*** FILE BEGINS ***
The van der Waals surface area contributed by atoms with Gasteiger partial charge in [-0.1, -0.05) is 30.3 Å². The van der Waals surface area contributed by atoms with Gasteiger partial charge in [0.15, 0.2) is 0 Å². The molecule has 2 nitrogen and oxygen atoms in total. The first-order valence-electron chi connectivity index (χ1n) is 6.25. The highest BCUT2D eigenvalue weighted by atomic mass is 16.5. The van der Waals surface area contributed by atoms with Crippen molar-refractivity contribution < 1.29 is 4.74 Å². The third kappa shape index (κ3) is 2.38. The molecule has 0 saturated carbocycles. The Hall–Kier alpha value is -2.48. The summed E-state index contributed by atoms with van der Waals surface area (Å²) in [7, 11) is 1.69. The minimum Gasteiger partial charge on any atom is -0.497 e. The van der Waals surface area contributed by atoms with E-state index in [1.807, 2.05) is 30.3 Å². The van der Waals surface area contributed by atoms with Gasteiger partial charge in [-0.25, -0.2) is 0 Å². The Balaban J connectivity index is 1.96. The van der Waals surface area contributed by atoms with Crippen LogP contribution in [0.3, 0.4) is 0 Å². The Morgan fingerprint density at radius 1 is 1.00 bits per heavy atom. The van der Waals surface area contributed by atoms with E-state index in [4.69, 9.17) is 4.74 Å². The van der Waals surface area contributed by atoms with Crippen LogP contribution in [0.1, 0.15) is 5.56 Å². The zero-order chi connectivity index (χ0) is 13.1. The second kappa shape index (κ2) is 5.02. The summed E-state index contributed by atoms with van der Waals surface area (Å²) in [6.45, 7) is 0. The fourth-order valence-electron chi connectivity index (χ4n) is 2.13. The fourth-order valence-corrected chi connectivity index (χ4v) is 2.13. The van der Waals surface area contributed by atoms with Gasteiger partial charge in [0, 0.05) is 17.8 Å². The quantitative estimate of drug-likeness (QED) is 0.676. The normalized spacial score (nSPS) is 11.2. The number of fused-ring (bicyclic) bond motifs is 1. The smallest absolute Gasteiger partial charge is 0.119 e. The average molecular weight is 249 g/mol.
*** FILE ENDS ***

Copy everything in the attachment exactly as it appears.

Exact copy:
The van der Waals surface area contributed by atoms with Gasteiger partial charge in [-0.1, -0.05) is 30.3 Å². The van der Waals surface area contributed by atoms with Gasteiger partial charge in [0.15, 0.2) is 0 Å². The molecule has 2 nitrogen and oxygen atoms in total. The first-order valence-electron chi connectivity index (χ1n) is 6.25. The highest BCUT2D eigenvalue weighted by atomic mass is 16.5. The van der Waals surface area contributed by atoms with Crippen molar-refractivity contribution < 1.29 is 4.74 Å². The third kappa shape index (κ3) is 2.38. The molecule has 0 saturated carbocycles. The Hall–Kier alpha value is -2.48. The summed E-state index contributed by atoms with van der Waals surface area (Å²) in [7, 11) is 1.69. The minimum Gasteiger partial charge on any atom is -0.497 e. The van der Waals surface area contributed by atoms with E-state index in [1.807, 2.05) is 30.3 Å². The van der Waals surface area contributed by atoms with Gasteiger partial charge in [-0.25, -0.2) is 0 Å². The Balaban J connectivity index is 1.96. The van der Waals surface area contributed by atoms with Crippen LogP contribution in [0.3, 0.4) is 0 Å². The Morgan fingerprint density at radius 1 is 1.00 bits per heavy atom. The van der Waals surface area contributed by atoms with E-state index in [4.69, 9.17) is 4.74 Å². The van der Waals surface area contributed by atoms with Crippen LogP contribution in [0.1, 0.15) is 5.56 Å². The zero-order chi connectivity index (χ0) is 13.1. The second kappa shape index (κ2) is 5.02. The summed E-state index contributed by atoms with van der Waals surface area (Å²) in [6.45, 7) is 0. The fourth-order valence-electron chi connectivity index (χ4n) is 2.13. The fourth-order valence-corrected chi connectivity index (χ4v) is 2.13. The van der Waals surface area contributed by atoms with Gasteiger partial charge in [0, 0.05) is 17.8 Å². The quantitative estimate of drug-likeness (QED) is 0.676. The normalized spacial score (nSPS) is 11.2. The number of fused-ring (bicyclic) bond motifs is 1. The smallest absolute Gasteiger partial charge is 0.119 e. The average molecular weight is 249 g/mol.